There have been very few times that I haven’t left a restaurant with my family and felt incredibly guilty about both the mess we left behind and the unused crayons my children left discarded. Most parents totally get that.
But unlike most parents, 37-year-old Sheila Michail Morovati from Los Angeles, CA actually did something about those 150 million neglected crayons that get tossed every year in the U.S. She founded Crayon Collection, a non-profit organization that pairs restaurants and other establishments with schools serving children in need, so that all children can have access to a very basic tool for creativity — a crayon.
Her initial inspiration for the organization came when she was just a child visiting Acapulco with her family and had a life-changing moment.
“I had a balloon and a bunch of trinkets that a restaurant had given me,” Moravati explained to me. “And as I walked back to my hotel, the street kids were intrigued by the balloon. Within minutes I had 15 kids around me pointing at my balloon and my little toys. My mom whispered to me that I should give them everything because the joy I would have from these would last about 10 minutes while they would experience happiness with the same toys for weeks to come.”
This encounter would go on to leave a huge impression on Morovati, especially as the years passed and she became a mother herself.
“[When dining out with] my very picky eating 2-year-old, I noticed many crayons were given out to us and the tables around us. These kids would use the crayons for a few moments and then they would be pushed aside or roll onto the ground, then be swept into the trash with the rest of the remains of our meals. All I could envision were the little kids living in poverty, knowing how badly they would enjoy these colorful gems.”
Sadly, Morovati knew the reality that exists for many children and teachers in our country, who are lacking the financial resources to have basic supplies in their classrooms. As the wife of a teacher who spends hundreds every year simply buying his students pencils (no, seriously!), I can definitely say that sometimes, it’s hard to believe that there really are children who don’t have access to supplies we consider so basic.
“I knew something had to change because even within our borders teachers were being (and still are) forced to spend out-of-pocket for classroom supplies and the environment is in a dire state and we need to create a shift in our behavior,” Morovati noted. “We believe that the nonchalance of throwing perfectly good crayons away is an example of how the general culture of wastefulness has to stop.”
So Crayon Collection was born, and it works like this: The organization creates presentations for each restaurant that signs on, gets trained in how to collect the crayons so that they are clean and not soiled, and how to store them. The restaurant is paired with a school about 2-5 miles away and a crayon pick-up is scheduled for about once a month to get those crayons to the school and in the hands of students who will actually use them. As for those less-than-stellar crayons that we all know exist? “The schools we are serving are so under supplied that even the chalky crayons offer some benefit,” Morovati explains.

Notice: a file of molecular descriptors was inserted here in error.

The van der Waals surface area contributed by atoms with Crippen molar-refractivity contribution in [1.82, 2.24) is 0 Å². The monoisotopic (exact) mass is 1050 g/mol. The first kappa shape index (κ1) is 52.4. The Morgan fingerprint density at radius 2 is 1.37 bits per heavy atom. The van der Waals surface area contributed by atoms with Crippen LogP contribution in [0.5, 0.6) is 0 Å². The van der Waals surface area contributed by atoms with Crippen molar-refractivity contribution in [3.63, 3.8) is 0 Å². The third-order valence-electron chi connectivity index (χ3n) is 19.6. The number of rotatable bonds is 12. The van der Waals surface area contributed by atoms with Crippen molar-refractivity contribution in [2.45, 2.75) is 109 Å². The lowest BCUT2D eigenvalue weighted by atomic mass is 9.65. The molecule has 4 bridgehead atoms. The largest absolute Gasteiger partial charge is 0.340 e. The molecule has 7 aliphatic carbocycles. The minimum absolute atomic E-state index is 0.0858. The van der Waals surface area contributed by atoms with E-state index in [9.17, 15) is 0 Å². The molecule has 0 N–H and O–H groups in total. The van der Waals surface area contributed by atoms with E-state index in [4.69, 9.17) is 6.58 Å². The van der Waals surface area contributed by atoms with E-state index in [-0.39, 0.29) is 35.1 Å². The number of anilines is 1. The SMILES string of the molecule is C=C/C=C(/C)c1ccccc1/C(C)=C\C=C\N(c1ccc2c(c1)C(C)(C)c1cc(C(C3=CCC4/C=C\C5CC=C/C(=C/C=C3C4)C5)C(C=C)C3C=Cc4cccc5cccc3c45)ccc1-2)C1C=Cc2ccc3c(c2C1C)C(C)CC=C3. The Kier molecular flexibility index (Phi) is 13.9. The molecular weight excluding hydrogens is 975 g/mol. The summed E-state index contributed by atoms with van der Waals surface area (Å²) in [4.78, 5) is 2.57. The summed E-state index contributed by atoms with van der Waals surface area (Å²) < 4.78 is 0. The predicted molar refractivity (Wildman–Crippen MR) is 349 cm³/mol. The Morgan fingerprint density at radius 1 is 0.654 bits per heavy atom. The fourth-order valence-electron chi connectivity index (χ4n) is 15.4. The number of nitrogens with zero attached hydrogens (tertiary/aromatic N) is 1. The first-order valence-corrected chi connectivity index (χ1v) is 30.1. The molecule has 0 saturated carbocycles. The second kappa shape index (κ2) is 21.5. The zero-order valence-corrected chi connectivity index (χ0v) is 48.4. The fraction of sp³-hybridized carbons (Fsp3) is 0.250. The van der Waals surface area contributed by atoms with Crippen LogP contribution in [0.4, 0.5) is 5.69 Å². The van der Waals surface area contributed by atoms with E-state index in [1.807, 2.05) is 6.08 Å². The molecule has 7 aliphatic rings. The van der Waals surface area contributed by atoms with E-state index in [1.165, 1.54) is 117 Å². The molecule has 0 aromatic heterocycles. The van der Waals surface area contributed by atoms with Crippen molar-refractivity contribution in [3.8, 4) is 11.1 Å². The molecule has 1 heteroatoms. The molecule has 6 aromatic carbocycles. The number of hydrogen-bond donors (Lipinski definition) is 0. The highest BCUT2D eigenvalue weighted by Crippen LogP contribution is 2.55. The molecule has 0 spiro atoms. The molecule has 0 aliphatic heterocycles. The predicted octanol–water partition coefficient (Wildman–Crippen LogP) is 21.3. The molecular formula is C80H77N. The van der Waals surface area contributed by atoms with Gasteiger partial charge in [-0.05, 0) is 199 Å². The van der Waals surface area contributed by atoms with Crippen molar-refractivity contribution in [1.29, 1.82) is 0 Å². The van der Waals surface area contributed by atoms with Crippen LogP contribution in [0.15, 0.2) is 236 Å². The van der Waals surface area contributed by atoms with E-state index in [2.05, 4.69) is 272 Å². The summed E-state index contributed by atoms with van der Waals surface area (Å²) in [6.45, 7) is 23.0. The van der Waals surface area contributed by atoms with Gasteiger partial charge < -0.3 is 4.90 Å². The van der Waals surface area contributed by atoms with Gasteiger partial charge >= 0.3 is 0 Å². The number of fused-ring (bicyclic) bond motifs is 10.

So far, Crayon Collection is working with many local restaurants and cafés, including IHOP, California Pizza Kitchen, and Islands Restaurants, and has an official partnership with Denny’s. Morovati notes that the organization has helped “thousands” so far and has extended its reach all over the world, even to Hong Kong. She urges all families to get involved with their local restaurants and encourages parents to collect crayons and take their kids to see first-hand the impact donation has on that school.
“It’s a magical experience that we hope kids and parents can have together,” she says. “Plus, it really instills a sense of philanthropy at an early age.”
And with the recent coloring craze for adults, could Crayon Collection be coming to an adults-only restaurant near you? Maybe, but either way, Morovati thinks the move to embrace coloring at all ages is “amazing.”
“We are so happy that people are benefitting from what used to be a child’s pastime,” she laughs. “There are so many benefits to coloring that we decided to host our own adult coloring party next month. We are using it as an opportunity to raise funds to be able to support all the incredible restaurants that are now wanting to work with us!”
The mission of Crayon Collection goes beyond simply matching a need with a resource, however. In Morovati’s mind, this movement is about instilling change in how our children think.
“Ideally, the concept of saving a crayon for a child in need will also offer insight to people around the U.S. and beyond that what one person sees as trash really is another person’s treasure,” she says. “I love seeing it grow into something and teach our next generation a little something about giving back and re-purposing. My wish is for this next generation to have more mindfulness about the state of our planet. They are the generation that will determine a lot for us.”
Crayon Collection maintains that absolutely anyone — from individuals to libraries to churches — can get involved in a very simple way by collecting unused crayons for donation. You can learn more on their website, which lists detailed instructions on how to get your organization involved and how to set up your own crayon collection box.
No tips on how to get your kids to behave like civilized human beings on your next restaurant visit, however. You’re on your own for that.